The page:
The motor communication network reveals the underlying relational structure (Parlebas, 2002), that is, the type of motor relationships that are to be activated.
Marro players are related through two options of motor interaction (Parlebas, 2002): (a) motor communication or positive communication corresponding to a transmission motor relationship explicitly provided by the rule and which, in the case of Marro, occurs with the transmission of a positive sociomotor role (touching fellow Prisoners to release them); and (b) the countercommunication or negative communication referred to as motor interrelation of opposition between adversaries and which, in the case of Marro, corresponds to the transmission of a negative role (touching an opponent to turn him/her into a Prisoner).
The motor communication network represents players through points (Figure 2) by roles (Figure 1). The continuous lines that unite them show the relationship of cooperation (solidarity) between the players, and the discontinuous ones correspond to the relations of opposition (rivalry). The Marro game corresponds to a team duel (two “collective actors” who describe a zero sum, according to game theory, since what is won on the one hand is lost on the other), symmetrical (equal number of players and roles), exclusive (each player can only be a companion or adversary of the other participants), and stable (remains on the same team during the entire game). The network is complete because each pair of vertices is connected to an edge of positive or negative relationship (Parlebas, 2002).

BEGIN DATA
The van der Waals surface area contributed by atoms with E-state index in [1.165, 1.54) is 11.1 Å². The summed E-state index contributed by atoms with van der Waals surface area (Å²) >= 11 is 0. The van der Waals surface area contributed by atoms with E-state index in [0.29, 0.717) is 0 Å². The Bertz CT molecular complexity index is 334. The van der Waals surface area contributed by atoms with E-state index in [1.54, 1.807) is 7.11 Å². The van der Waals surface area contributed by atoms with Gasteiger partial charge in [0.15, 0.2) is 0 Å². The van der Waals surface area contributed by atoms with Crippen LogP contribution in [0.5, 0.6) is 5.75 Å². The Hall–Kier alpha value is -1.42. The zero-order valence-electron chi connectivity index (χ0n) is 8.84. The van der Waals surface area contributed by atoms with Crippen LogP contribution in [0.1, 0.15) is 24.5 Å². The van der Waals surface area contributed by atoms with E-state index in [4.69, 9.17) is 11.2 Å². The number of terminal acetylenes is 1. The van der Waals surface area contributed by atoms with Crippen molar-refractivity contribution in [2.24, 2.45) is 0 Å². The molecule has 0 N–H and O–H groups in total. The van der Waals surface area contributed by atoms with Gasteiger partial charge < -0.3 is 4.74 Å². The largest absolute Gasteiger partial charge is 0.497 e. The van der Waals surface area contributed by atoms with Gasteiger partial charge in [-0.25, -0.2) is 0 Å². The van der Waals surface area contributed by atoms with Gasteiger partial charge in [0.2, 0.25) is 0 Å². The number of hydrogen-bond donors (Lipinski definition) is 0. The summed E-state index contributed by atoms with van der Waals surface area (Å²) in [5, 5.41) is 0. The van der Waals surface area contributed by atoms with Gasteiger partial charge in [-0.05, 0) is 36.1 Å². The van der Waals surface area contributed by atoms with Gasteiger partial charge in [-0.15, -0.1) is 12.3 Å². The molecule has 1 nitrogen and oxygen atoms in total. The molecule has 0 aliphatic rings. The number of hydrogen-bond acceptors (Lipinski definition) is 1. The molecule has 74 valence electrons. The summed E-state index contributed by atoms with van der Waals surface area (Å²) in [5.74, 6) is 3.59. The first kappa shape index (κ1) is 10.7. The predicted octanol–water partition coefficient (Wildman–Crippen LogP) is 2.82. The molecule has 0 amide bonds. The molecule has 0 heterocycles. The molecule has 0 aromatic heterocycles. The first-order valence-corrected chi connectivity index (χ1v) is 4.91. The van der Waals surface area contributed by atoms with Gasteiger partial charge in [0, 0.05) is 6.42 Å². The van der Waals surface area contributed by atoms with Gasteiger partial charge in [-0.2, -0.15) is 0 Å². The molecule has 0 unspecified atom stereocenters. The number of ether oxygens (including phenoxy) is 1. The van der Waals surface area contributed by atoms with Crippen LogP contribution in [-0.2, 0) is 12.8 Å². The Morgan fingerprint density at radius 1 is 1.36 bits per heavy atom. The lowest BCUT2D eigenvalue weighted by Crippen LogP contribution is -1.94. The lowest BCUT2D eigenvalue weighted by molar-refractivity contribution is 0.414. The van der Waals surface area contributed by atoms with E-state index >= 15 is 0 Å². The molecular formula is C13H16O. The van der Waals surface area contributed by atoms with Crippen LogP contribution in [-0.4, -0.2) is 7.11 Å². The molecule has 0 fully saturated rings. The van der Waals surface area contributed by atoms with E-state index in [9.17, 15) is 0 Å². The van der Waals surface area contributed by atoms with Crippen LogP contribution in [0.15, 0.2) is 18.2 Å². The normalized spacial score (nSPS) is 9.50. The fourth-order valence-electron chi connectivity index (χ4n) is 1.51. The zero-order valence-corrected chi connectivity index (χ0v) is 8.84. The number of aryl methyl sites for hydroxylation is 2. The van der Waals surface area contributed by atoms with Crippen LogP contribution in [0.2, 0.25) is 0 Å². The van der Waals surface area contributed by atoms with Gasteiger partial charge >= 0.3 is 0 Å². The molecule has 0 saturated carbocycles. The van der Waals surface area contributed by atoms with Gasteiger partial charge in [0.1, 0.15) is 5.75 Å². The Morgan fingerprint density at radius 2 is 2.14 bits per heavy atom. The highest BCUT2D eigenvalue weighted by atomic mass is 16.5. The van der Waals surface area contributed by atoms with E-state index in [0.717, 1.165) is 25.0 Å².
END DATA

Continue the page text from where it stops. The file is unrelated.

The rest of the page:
Goal interaction network is a subset of the motor communications network because it only examines the interactions that “outcome” success or failure in the game (Parlebas, 2001). In the case of Marro, each success is associated with capturing an opponent (each Prisoner involves adding a point, opposition relationship) and also releasing the partners (it implies leaving the rival’s outcome to zero, cooperative relationship). Unlike sports, whose brand interaction network is of opposition – since they only score points through rivalry relationships (scoring goal or basket on the opposite zone) – the Marro game retains a mixed goal interaction network: success is achieved by looking for both partners and opponents.
The twenty subroles or possible decisions of the Marro game have also been grouped according to whether these subroles indicate a relation with partners or with adversaries. Observation has identified neutral relationships (being at Home, being in prison) and conflict (when discussing a disagreement) (Table 1).